Will putting up those lights burn down the house?

If you’re like most people you’re thinking of using a bit more electricity this time of year. No matter what your belief system, you may be considering decorating the outside of your home and most likely your neighbors are as well. Everyone’s heard horror stories of fires caused by outdoor lighting, but what can you do?

Probably the easiest thing you can do right now is to get rid of all your old holiday lighting and move to LEDs. LED lights in general use about 1/20th the amount of power for the same amount of lights, and not only that they are a purer, brighter color. LED lights have taken over the holiday lighting industry but there are still people out there rocking decades-old incandescent holiday lights that burn out easily and use tons of power. This is the time to look at new lights, especially if you’re going to “up your game” and try to do a little more lighting than you did last year.

Count watts.
Since you’re buying all new lights anyway you can figure out how much electricity you’re using. This is going to take a little work on your end but it’s not as hard as you think.

Most outlets are rated for 10 amp draw. (some are rated for 15 amps, but it’s hard to know for sure unless you put them in yourself.) If you draw more than 10 amps through them, they could fail. In the best case this means the outlet itself blows, in the worst case it means your house burns down. So this is nothing to laugh about.

The trick is knowing how much current you’re actually pulling. Some devices will put their current draw right on a power adapter, and some won’t tell you much. Some things will tell you volts and amps but that’s going to confuse you more than anything else. Here’s why.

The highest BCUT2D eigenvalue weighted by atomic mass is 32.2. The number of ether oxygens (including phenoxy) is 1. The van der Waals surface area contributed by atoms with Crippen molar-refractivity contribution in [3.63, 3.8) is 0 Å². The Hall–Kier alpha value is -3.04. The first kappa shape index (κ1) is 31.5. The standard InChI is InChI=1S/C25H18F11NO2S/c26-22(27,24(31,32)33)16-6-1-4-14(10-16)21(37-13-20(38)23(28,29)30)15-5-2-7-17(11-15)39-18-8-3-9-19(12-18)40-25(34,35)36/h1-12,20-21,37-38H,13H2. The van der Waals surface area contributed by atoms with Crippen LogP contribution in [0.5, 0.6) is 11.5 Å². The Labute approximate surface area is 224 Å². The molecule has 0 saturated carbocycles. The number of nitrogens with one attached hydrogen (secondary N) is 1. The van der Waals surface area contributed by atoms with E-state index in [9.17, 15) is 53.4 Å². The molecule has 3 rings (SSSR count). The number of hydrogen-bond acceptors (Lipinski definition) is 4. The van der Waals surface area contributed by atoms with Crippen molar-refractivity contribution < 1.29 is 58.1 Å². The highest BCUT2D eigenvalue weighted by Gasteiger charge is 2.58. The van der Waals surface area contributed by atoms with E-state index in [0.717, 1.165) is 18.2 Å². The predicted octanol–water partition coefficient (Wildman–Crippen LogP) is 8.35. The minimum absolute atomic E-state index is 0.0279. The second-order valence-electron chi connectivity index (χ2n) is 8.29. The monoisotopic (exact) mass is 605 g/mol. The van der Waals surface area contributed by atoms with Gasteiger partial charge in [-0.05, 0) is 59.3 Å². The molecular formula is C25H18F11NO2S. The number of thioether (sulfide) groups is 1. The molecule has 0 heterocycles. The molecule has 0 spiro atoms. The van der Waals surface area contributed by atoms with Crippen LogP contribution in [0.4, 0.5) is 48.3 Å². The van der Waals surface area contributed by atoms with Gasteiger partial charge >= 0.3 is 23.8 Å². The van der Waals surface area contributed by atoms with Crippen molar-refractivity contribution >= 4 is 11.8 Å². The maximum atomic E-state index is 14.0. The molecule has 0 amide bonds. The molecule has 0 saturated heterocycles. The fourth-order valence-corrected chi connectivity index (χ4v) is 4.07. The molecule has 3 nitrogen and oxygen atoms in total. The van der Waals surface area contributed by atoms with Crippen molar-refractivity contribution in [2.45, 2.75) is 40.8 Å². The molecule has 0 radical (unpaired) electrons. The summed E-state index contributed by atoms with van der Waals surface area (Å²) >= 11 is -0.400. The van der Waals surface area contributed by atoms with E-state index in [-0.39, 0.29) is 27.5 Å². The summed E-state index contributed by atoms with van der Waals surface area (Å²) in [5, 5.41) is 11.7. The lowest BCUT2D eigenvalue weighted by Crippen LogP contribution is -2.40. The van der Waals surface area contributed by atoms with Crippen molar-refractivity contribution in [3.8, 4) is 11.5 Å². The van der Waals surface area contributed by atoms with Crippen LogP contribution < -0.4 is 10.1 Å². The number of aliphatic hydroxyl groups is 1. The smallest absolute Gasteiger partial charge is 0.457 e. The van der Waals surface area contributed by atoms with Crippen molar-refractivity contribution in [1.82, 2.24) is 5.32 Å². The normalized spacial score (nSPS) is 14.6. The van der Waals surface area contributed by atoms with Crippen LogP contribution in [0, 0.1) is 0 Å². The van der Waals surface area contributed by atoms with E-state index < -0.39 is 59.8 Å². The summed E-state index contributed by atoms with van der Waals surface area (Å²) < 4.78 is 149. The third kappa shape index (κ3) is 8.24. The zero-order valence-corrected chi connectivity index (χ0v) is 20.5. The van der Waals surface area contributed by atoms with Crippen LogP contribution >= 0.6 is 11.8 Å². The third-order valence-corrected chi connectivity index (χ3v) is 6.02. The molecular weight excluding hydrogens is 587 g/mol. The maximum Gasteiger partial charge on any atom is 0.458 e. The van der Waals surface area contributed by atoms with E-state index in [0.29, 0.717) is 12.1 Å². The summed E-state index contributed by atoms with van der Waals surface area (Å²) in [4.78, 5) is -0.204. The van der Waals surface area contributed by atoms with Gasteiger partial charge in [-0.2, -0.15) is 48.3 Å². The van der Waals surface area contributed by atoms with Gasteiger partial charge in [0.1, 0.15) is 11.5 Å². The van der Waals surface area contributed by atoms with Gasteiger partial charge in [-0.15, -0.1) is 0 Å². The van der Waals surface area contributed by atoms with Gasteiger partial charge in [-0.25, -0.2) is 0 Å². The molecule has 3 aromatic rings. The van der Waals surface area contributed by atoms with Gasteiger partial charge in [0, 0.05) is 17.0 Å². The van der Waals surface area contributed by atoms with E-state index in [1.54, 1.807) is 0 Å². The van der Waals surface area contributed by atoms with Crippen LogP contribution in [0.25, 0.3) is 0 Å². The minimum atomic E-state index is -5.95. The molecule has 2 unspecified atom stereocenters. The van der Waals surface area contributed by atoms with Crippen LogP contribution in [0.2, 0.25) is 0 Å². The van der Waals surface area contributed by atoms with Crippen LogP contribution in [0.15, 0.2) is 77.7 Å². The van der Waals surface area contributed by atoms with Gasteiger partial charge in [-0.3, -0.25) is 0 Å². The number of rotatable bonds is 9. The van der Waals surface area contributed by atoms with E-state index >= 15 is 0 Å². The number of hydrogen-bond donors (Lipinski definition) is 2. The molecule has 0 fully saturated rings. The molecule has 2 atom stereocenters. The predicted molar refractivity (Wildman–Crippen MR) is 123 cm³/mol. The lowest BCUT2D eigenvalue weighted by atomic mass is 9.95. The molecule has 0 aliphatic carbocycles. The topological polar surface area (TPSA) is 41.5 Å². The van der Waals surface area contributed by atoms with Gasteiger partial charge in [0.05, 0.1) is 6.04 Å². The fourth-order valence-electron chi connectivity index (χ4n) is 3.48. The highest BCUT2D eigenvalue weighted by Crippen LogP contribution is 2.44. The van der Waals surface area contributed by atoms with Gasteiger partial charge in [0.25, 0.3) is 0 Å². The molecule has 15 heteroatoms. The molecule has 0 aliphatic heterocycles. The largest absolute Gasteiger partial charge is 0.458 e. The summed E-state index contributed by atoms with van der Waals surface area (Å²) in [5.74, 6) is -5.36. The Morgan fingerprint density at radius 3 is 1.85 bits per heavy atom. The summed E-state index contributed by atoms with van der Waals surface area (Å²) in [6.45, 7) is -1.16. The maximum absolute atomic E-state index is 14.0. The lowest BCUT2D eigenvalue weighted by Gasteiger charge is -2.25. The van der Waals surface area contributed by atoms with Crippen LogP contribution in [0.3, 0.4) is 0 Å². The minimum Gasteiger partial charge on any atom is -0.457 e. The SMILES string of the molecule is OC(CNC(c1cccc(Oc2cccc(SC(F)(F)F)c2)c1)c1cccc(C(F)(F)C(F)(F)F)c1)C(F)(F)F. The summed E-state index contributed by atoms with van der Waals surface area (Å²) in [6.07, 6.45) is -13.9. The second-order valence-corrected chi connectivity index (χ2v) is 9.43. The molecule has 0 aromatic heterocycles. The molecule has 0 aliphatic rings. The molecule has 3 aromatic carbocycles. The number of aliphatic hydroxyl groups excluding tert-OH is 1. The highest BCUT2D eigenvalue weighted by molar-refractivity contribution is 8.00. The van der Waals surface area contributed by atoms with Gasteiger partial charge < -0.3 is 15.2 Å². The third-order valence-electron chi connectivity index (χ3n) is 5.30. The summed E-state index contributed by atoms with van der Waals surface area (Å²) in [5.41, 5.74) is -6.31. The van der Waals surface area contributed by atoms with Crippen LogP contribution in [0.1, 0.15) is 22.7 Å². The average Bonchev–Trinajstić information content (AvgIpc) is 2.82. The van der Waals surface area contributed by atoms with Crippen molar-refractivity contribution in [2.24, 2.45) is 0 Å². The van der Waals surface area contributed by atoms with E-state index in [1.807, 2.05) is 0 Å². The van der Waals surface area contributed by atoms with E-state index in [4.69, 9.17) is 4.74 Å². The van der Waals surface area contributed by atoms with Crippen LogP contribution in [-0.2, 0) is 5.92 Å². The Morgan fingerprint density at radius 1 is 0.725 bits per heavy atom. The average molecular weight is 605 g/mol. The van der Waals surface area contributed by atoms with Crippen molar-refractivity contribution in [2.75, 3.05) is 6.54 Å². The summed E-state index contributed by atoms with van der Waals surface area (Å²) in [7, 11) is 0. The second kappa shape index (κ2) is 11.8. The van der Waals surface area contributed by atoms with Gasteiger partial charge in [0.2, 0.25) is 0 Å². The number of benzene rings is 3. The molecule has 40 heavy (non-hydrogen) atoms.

When you’re talking about an outlet drawing 10 amps through it, you’re talking about 110 volts. Pretty much every power brick changes that to a much lower voltage, in order to provide more amperage. (I’ll explain all of that in another article.) So, really it’s not amps you need to count, it’s watts.

Watts are a pretty good way to measure actual power usage over time, and that’s why they’re used for light bulbs. Best of all, the formula for figuring out watts is deadly simple: multiply volts by amps.

If your phone charger puts out 2.1 amps and 5 volts, that’s 10.5 watts. And really, even though I told you the outlet is rated for 10 amps, that’s not what we’re really going to measure. Since the max draw on an outlet is 10 amps at 110 volts the real number we’re worried about is 1100 watts. If you’re trying to pull more than 1100 watts through that outlet, you’re in trouble.

So, since you’re getting new lights anyway, look at the box to see what the total current draw is. If it gives you volts and amps, multiply them to get watts.

Here’s the good news.
According to a site which seems to have all the answers, a string of 1,000 LED lights uses a mere 69 watts. The same string of old-school bulbs uses an astounding 600 watts. This means you can have about 17,000 LED lights plugged into a single outlet before you even worry about it. I’m not saying you should have 17,000 LED lights, but you could.

If somehow you have too many lights for a single outlet, you’ll have to look at your breaker box. Most home breakers are 15 amps and that covers multiple outlets. So you’ll need to find a different part of the house to plug the rest of the lights into. But if you think about it, the better thing to do is to go to LED lights where you can realistically put up more lights than any normal human should ever consider and still not worry about fire.

One more thing…
Since this is all going to be outside, use a surge protector with its own circuit breaker. Even if you don’t need the extra outlets, this is an extra added level of protection.

Also, put drip loops into your power lines so that any water that does come trickling down the line doesn’t go straight into the outlet.

With that… this weekend promises to be a busy one for millions of folks who want a more festive home, so take what you’ve learned, ditch those old incandescent bulbs, and go crazy!

About the Author

Stuart Sweet
Stuart Sweet is the editor-in-chief of The Solid Signal Blog and a "master plumber" at Signal Group, LLC. He is the author of over 8,000 articles and longform tutorials including many posted here. Reach him by clicking on "Contact the Editor" at the bottom of this page.